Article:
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What's Driving the New Economy? The Benefits of Workplace Innovation

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  • Sandra E Black
  • Lisa M Lynch

Abstract

Using a unique nationally representative sample of U.S. establishements surveyed in 1993 and 1996, we examine the relationship between workplace innovations and establishment productivity and wages. We match plant level practices with plant level productivity and wage outcomes and estimate production functions and wage equation using both cross sectional and longitudinal data. We find a positive and significant relationship between the proportion of non-managers using computers and productivity of establishments. We find that firms that re-engineer their workplaces to incorporate more high performance practices experience higher productivity.

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File URL: ftp://ftp2.census.gov/ces/wp/2002/CES-WP-02-03.pdf
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Bibliographic Info

Paper provided by Center for Economic Studies, U.S. Census Bureau in its series Working Papers with number 02-03.

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Date of creation: Feb 2002
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Handle: RePEc:cen:wpaper:02-03

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Keywords: CES; economic; research; micro; data; microdata; chief; economist;

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References

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  1. Zvi Griliches & Jerry A. Hausman, 1984. "Errors in Variables in Panel Data," NBER Technical Working Papers 0037, National Bureau of Economic Research, Inc.
  2. Stephen D. Oliner & Daniel E. Sichel, 1994. "Computers and Output Growth Revisited: How Big Is the Puzzle?," Brookings Papers on Economic Activity, Economic Studies Program, The Brookings Institution, vol. 25(2), pages 273-334.
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  6. David Metcalf, 2002. "Unions and Productivity, Financial Performance and Investment: International Evidence," CEP Discussion Papers dp0539, Centre for Economic Performance, LSE.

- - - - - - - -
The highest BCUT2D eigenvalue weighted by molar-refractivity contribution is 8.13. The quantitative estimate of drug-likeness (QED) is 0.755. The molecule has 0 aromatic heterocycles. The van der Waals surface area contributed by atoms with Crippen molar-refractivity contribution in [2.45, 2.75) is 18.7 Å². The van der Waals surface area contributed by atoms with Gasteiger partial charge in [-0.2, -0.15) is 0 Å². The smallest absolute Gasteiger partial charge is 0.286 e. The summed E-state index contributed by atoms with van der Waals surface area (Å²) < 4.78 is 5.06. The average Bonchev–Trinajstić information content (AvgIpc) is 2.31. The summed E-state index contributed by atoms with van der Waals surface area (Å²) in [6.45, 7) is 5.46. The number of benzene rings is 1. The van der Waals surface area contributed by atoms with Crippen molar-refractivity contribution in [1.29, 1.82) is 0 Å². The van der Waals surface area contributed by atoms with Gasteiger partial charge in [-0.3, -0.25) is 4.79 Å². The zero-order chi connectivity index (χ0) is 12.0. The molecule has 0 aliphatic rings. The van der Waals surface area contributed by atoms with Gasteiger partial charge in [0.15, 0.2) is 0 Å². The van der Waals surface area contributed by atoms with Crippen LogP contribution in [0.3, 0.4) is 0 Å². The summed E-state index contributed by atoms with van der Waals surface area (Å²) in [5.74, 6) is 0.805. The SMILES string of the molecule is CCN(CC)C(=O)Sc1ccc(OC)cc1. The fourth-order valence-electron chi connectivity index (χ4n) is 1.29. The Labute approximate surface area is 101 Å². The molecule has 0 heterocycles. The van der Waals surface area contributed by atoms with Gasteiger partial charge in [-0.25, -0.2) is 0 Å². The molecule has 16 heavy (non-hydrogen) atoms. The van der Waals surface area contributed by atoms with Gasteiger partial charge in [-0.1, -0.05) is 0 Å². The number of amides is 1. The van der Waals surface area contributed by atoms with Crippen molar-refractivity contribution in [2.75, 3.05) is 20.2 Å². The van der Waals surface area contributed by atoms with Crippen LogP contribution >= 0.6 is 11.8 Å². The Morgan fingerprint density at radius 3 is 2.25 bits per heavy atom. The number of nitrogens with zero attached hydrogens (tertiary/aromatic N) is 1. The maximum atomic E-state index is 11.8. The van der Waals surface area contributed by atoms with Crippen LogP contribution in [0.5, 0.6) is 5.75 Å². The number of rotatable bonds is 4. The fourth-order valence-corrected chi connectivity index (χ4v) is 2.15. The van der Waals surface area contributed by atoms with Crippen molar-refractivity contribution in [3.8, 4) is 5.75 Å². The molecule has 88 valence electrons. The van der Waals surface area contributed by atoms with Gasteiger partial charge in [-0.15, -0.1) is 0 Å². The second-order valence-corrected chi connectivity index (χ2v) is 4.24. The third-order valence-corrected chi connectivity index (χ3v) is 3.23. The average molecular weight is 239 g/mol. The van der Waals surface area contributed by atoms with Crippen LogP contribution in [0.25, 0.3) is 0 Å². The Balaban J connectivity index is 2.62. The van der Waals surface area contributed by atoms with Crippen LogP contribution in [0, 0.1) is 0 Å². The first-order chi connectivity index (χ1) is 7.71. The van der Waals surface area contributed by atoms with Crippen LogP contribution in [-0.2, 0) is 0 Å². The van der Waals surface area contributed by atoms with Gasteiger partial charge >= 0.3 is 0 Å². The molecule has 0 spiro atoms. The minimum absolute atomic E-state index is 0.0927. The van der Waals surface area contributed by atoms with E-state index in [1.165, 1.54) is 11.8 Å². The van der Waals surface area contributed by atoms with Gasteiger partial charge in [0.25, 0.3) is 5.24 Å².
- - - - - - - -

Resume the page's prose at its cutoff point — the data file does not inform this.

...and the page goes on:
7. Black, Sandra E & Lynch, Lisa M, 1996. "Human-Capital Investments and Productivity," American Economic Review, American Economic Association, vol. 86(2), pages 263-67, May.
  8. Alan B. Krueger, 1991. "How Computers Have Changed the Wage Structure: Evidence From Microdata, 1984-1989," NBER Working Papers 3858, National Bureau of Economic Research, Inc.
  9. Hellerstein, Judith K & Neumark, David & Troske, Kenneth R, 1999. "Wages, Productivity, and Worker Characteristics: Evidence from Plant-Level Production Functions and Wage Equations," Journal of Labor Economics, University of Chicago Press, vol. 17(3), pages 409-46, July.
  10. Casey Ichniowski, 1990. "Human Resource Management Systems and the Performance of U.S. Manufacturing Businesses," NBER Working Papers 3449, National Bureau of Economic Research, Inc.
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  13. Milgrom, Paul & Roberts, John, 1995. "Complementarities and fit strategy, structure, and organizational change in manufacturing," Journal of Accounting and Economics, Elsevier, vol. 19(2-3), pages 179-208, April.
  14. Doms, Mark & Dunne, Timothy & Troske, Kenneth R, 1997. "Workers, Wages, and Technology," The Quarterly Journal of Economics, MIT Press, vol. 112(1), pages 253-90, February.
  15. Malcomson, James M, 1983. "Trade Unions and Economic Efficiency," Economic Journal, Royal Economic Society, vol. 93(369a), pages 51-65, Supplemen.
  16. Timothy F. Bresnahan & Erik Brynjolfsson & Lorin M. Hitt, 2002. "Information Technology, Workplace Organization, And The Demand For Skilled Labor: Firm-Level Evidence," The Quarterly Journal of Economics, MIT Press, vol. 117(1), pages 339-376, February.
  17. Eric J. Bartelsman & Wayne Gray, 1996. "The NBER Manufacturing Productivity Database," NBER Technical Working Papers 0205, National Bureau of Economic Research, Inc.
  18. Brynjolfsson, Erik. & Hitt, Lorin M., 1993. "New Evidence on the returns of information systems," Working papers 162. Working paper (Sloan, Massachusetts Institute of Technology (MIT), Sloan School of Management.
  19. Lisa M Lynch & Sandra E Black, 2002. "How to Compete: The Impact of Workplace Practices and Information Technology on Productivity," Working Papers 02-04, Center for Economic Studies, U.S. Census Bureau.
  20. Martin Neil Baily & Robert J. Gordon, 1988. "The Productivity Slowdown, Measurement Issues, and the Explosion of Computer Power," Brookings Papers on Economic Activity, Economic Studies Program, The Brookings Institution, vol. 19(2), pages 347-432.
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  1. Socio-Economics of Innovation

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